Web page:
Monolith of rock
May 03 2012
The Rolling Stones completes 50 years as a band in an age when true musicianship is on its way out
Sanskrita Bharadwaj, a student of Delhi University, who is a big, ever-defendant fan of the band tells us that the band is still relevant today. “Their music is still embedded in the yester year’s rock blues and soul music; it may be classic and traditional but it still rocks. For me, they represent the classic ’60s and the ’70s. The Rolling Stones have swaggered through decades, and, perhaps a few more, to surprise their fans and followers.” Asked whether it is the band’s history, attitude, or simply their rocking music that she gravitates towards, Bharadwaj replies, “It has to be a collection of everything. The Rolling stones were a phenomenon. They were more than just a rock and roll band.”
And she is right. The original bad boys of rock, the Stones have been called the greatest show on earth by many. The sinners whose carnal celebrations of sex, drugs and good old rock ‘n’ roll created the layout on the landscape of rock music. And they have survived everything that circumstances of the world have thrown in their direction — drug busts, arrests, Luftwaffe blitzkrieg, steady descent into madness and even the death of a former band member (Brian Jones), to emerge as one of the greatest rock ‘n’ roll bands of all time. But the pivotal point — one that keeps the Stones rolling is the relationship between the evil genius Keith and androgynous Jagger.
The two are the primary songwriters of the band — like two brothers, they often fight but are always able to reconcile their differences to belt out pure magic – one album after another. Then there is Charlie Watts behind the drum kit – filling giant arenas with his booming drum sound. The Stones have been around for half a century and they refuse to slow down or go away. More than 200 million in album sales and $1.5 billion in concert revenues since 1989 does not really matter; in the end it is all about the music — the spirit of being different and never having to grow up in a cynical world.
The origin of the band comes before guitarist Brian Jones got the lads together and called them the Rollin’ Stones. In the 1950s Mick and Keith were known as the Glimmer Twins to school mates at Dartford in Kent. The stars collided once again in 1960 at Richmond Station when Keith noticed Mick had some blues records — the rest, as they say, is history. Charlie Watts, Ian Stewart and Bill Wyman completed the official line up of the Rolling Stones. The Stones played their first gig at The Marquee on July 12, 1962. Soon, the band embarked on a string of tours in England and was considered the slightly more dishevelled version of the Beatles.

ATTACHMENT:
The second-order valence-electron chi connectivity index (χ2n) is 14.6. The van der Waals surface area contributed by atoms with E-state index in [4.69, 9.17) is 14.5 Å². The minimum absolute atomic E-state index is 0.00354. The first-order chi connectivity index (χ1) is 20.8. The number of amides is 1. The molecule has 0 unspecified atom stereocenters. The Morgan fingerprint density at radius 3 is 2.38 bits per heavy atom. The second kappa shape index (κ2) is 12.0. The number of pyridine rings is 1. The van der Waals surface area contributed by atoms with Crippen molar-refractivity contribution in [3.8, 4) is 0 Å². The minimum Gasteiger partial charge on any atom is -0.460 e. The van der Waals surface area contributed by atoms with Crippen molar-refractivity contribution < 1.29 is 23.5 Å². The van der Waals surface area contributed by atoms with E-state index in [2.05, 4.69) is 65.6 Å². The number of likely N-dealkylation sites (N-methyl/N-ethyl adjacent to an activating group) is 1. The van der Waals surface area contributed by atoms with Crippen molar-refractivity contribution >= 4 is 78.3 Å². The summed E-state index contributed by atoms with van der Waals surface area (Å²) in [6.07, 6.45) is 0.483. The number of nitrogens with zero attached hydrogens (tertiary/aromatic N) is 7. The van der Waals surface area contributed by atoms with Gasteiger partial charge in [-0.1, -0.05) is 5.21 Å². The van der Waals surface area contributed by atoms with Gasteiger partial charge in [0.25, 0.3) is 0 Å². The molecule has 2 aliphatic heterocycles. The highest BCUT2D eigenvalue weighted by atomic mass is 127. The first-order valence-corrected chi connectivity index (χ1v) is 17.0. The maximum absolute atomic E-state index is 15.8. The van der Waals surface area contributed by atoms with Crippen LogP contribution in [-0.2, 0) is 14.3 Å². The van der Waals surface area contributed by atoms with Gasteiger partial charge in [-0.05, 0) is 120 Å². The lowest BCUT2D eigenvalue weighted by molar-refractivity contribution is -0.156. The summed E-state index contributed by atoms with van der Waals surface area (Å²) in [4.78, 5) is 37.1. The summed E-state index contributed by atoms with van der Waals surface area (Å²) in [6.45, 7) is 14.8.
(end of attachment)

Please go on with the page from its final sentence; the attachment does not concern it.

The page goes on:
But it was Andrew Oldham, their manager at the time, who encouraged them to adapt a cavalier and gregarious attitude, grow their hair long and encompass a rebel rousing fervour. Their first US tour in 1964 was a disaster as they did not have a hit record and the conservative white America failed to understand their fashion and on-stage antics. But it was in Chicago, at Chess studios that they started to shape their sound. His efforts proved to be fruitful as The Last Time became their first No1 composition in 1965 and in May they released what is considered to be the greatest rock song ever, I Can’t Get No Satisfaction.
In 1968 they released the massive hit single Jumping Jack Flash and the album Beggars Banquet. The album featured another Stone iconic song, Sympathy for the Devil. By now, guitarist Brian Jones had become completely unpredictable and a shadow of the talent he used to be. To add insult to injury, he lost his girlfriend, Anita Pallenberg, to Keith, which obviously soured relationship between the two band members.
The influence of drugs and alcohol added to his problems. The Stones and Brian Jones parted ways but in June 1969 and within a few weeks, Jones drowned in his swimming pool. The Stones performed a free concert at London’s Hyde Park in his honour, which also saw the debut of Mick Taylor, the guitar virtuoso and replacement.
Since the Beatles broke up, the Stones claimed the title of the biggest band in the world and kicked off the decade with the album Let It Bleed, which featured the hit song, Gimmie Shelter. The album was a hit and sold 2 million copies. A string of super hits and iconic albums made the band a force to be reckoned with. In 1971, Sticky Fingers, with its iconic sleeve, designed by avant-garde artist Andy Warhol, became a massive hit selling 3 million copies in the US alone. It featured the PG-rated Brown Sugar and a gem of ensemble playing called Can’t You Hear Me Knocking.
The band returned to tour America armed with more hits than the fans could count in 1972. It was rock’s biggest tour at the time and was kicked off by the Stones performing on flat-top truck through 5th avenue in NYC. The 1972 album Exile on Main St, was recorded at the south of France in Villa Nellcote which was being rented by Keith. The band members had actually left England to avoid taxes and were exiles in France! The debauchery and decadent living influenced songs like Rip this Joint and Tumbling Dice. The creative period continued with the release of their next album, Goats Head Soup in 1973. This album spawned a worldwide hit known as Angie, but remained a sour point for both critics and fans, never managing to do well.